In the end, Japan only declared to “surrender” Taiwan in the 1951 Treaty of San Francisco, rather than “returning” Taiwan. Next, under the U.S. permission, Japan decided to choose the KMT-ruled ROC as “the sole legal government of China” and signed the Treaty of Taipei with the ROC government. In Article 2 of the Treaty of Taipei, both parties agreed that “Japan has renounced all right, title and claim to Taiwan (Formosa) and Penghu (the Pescadores) as well as the Spratly Islands and the Paracel Islands,” according to the San Francisco Treaty.

Both the PRC and ROC have emphasized that the Treaty of Taipei meant Taiwan has been returned to China. The logic was, in terms of international law, Taiwan was only relevant to China-Japan relations without a third party claiming sovereignty over Taiwan — so it was redundant to reiterate the returned party in the treaty. But it leaves a loophole: Will Taiwan still have the right to self-determination when Japan had only surrendered the territory? Within the U.N. list of "non-self-governing territories," which are subject to the decolonization process, Taiwan was not included. In other words, Taiwan was already decolonized, but its status was still incomplete.

Until 1972, Japan signed the Japan-China Joint Communiqué with Beijing to establish their diplomatic relations. In this agreement, the Japanese government “fully understood and respected” the position of the PRC that Taiwan was an inalienable territory of the PRC, but note that Japan never used the term “recognize” or even “acknowledge.”

At the same time, Japan insisted on complying with the Potsdam Declaration, which implied that Japan acknowledged Taiwan was already returned to the ROC. Also, the Japanese government refused to call the Treaty of Taipei illegal or invalid after it was abrogated and declined to “surrender” Taiwan again. The Japanese argued that Japan had already “surrendered” Taiwan once in the 1950s, therefore it cannot be done again. But these arguments did not help to clarify Taiwan’s international legal status.


Photo Credit: AP / TPG Images

U.S. President Jimmy Carter, right, and Chinese Vice Premier Deng Xiaoping are seen outside the White House in Washington, January 29, 1979.

The “One China Policy” adopted by the U.S. is different from the "One China Principle" advocated by China

The U.S. is an important third player in cross-strait relations. After the KMT retreated to Taiwan, the U.S. still recognized the ROC up until the 1970s. The "One China Policy" (一中政策) upheld by the U.S. acknowledges that the Chinese Communist Party is the sole government of China, but maintains a blurry attitude when it comes to the question of whether Taiwan belongs to China.

Both the U.S. and China had fought fiercely over their agreement wordings, ending with the Three Communiqués. The communiqués became the foundation of the U.S.-China recognition of the Taiwan problem. But both the U.S. and China have just been talking past each other in terms of cross-strait relations and the agreements read differently in English and Mandarin.

China has stated its “One China Principle” (一中原則) with the following three conclusions:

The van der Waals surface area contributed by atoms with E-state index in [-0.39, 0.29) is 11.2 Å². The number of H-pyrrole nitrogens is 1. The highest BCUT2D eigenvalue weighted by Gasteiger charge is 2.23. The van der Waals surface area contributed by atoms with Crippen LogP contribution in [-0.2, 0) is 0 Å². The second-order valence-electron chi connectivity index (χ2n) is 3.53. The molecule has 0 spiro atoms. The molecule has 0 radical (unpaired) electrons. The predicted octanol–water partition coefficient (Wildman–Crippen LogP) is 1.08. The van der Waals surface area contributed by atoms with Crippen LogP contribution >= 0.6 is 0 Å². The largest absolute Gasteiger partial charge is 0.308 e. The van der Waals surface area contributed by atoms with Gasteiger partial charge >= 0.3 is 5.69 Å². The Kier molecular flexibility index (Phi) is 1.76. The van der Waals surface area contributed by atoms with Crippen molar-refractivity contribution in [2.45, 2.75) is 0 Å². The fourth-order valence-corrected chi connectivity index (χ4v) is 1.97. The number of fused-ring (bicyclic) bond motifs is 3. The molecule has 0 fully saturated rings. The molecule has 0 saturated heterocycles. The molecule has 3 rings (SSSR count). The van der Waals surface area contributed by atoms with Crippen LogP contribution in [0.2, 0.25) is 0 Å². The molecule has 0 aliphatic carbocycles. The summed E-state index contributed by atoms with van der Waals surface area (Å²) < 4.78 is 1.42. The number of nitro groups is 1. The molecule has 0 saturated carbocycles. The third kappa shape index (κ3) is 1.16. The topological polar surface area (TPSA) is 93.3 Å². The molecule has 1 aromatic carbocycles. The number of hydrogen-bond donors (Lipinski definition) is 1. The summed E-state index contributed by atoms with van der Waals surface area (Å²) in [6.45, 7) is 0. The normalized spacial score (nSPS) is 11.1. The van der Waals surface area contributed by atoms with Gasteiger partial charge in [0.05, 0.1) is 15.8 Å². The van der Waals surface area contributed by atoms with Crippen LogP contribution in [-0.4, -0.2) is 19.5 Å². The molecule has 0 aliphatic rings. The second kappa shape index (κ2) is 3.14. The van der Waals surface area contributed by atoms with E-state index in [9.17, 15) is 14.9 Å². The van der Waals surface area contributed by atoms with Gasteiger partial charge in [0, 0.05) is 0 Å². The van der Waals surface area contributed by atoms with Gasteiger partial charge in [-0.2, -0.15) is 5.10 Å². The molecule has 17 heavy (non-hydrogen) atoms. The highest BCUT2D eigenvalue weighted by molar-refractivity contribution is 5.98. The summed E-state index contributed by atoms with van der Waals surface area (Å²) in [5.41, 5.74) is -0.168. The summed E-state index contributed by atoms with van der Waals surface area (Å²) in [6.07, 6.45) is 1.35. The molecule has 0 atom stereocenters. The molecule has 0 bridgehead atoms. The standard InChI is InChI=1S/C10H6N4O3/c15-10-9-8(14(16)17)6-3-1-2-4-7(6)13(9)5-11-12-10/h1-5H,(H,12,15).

1. There's only one China in the world.
  2. Taiwan is a part of China.
  3. The People's Republic of China is the only legal government that represents all Chinese citizens.

The U.S. has only ever "recognized" the last statement, but "acknowledged" the first two, as in the U.S. is aware of the existence of such claims but it does not establish any stance or approval. In the Chinese version of the communiqués, China took the liberty to translate both "recognize" and "acknowledge" into 承認 (recognize). The U.S., however, never endorsed the Chinese version.

In the 1972 Shanghai Communiqué, the U.S. side vaguely declared that it acknowledged "all Chinese on either side of the Taiwan Strait maintain there is but one China and that Taiwan is a part of China" and that it "does not challenge that position."

What the vague statement implied was that the "position" of "One China" should be maintained by people from both sides of the strait. If both Taiwan and China agreed that "there is but one China and that Taiwan is a part of China," then the U.S. would raise no objection. But if there is no consensus on such a position, then the U.S. is not obliged to recognize "One China."

Nevertheless, stating not to challenge the position simply reflects the passive U.S. attitude toward Taiwan.

Besides the Three Communiqués, the U.S. had also established the Taiwan Relations Act in 1979. The Act states the U.S. policy as the following:

To make clear that the United States decision to establish diplomatic relations with the People’s Republic of China rests upon the expectation that the future of Taiwan will be determined by peaceful means.

In other words, the Act implies that Taiwan's future is "undetermined." Although the Reagan administration had outlined Six Assurances in 1982 to show Taiwan support, they only emphasized that "there has been no change" in the U.S. position on the issue of sovereignty over Taiwan instead of clarifying what the U.S. position is. We can only trace back to the Taiwan Relations Act to gather that the U.S. has held a passive attitude regarding Taiwan's future.

On May 16, 2016, the U.S. House of Representatives passed a resolution reaffirming the Six Assurances. The initial proposal was to declare that the U.S. would never recognize China's sovereign claims over Taiwan. However, upon its passage, the language was revised to "no change" again — it was only a reaffirmation of Taiwan's uncertain future.

Where does Taiwan stand after all?

In terms of international law, Taiwan's situation is beyond complicated. It brings up questions like whether Taiwan belongs to China, which China it belongs to, whether "two Chinas" are the equivalent of "one China."

Both the U.S. and Japan probably won't reject that Taiwan should be "returned" to China, but they have maintained an unclear answer as to "whether Taiwan has already been returned" after the war. We can interpret that Taiwan is an island that was never returned, an unfulfilled promise. What's more important, above the law, is "whether the people of the land have the right to self-determination."

Yet, even if our answer is yes, we have never made such a decision as Taiwanese ourselves.

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TNL Editor: Louis Lo, Daphne K. Lee (@thenewslensintl)